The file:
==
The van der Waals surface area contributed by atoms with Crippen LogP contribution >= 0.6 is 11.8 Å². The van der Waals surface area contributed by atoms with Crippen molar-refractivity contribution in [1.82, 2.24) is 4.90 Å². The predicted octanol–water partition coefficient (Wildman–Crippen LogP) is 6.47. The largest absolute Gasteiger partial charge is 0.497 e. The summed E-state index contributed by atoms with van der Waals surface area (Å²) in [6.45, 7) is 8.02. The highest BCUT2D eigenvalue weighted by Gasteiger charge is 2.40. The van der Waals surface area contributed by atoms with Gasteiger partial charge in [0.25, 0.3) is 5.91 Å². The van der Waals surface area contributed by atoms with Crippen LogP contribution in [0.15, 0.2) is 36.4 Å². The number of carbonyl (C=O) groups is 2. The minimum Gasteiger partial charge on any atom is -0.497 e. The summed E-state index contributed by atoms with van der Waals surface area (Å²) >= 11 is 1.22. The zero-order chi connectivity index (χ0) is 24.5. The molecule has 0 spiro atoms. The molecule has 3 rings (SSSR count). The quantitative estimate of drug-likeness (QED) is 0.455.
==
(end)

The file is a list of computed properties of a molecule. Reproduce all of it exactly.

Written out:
The van der Waals surface area contributed by atoms with Crippen LogP contribution >= 0.6 is 11.8 Å². The van der Waals surface area contributed by atoms with Crippen molar-refractivity contribution in [1.82, 2.24) is 4.90 Å². The predicted octanol–water partition coefficient (Wildman–Crippen LogP) is 6.47. The largest absolute Gasteiger partial charge is 0.497 e. The summed E-state index contributed by atoms with van der Waals surface area (Å²) in [6.45, 7) is 8.02. The highest BCUT2D eigenvalue weighted by Gasteiger charge is 2.40. The van der Waals surface area contributed by atoms with Gasteiger partial charge in [0.25, 0.3) is 5.91 Å². The van der Waals surface area contributed by atoms with Crippen LogP contribution in [0.15, 0.2) is 36.4 Å². The number of carbonyl (C=O) groups is 2. The minimum Gasteiger partial charge on any atom is -0.497 e. The summed E-state index contributed by atoms with van der Waals surface area (Å²) >= 11 is 1.22. The zero-order chi connectivity index (χ0) is 24.5. The molecule has 0 spiro atoms. The molecule has 3 rings (SSSR count). The quantitative estimate of drug-likeness (QED) is 0.455.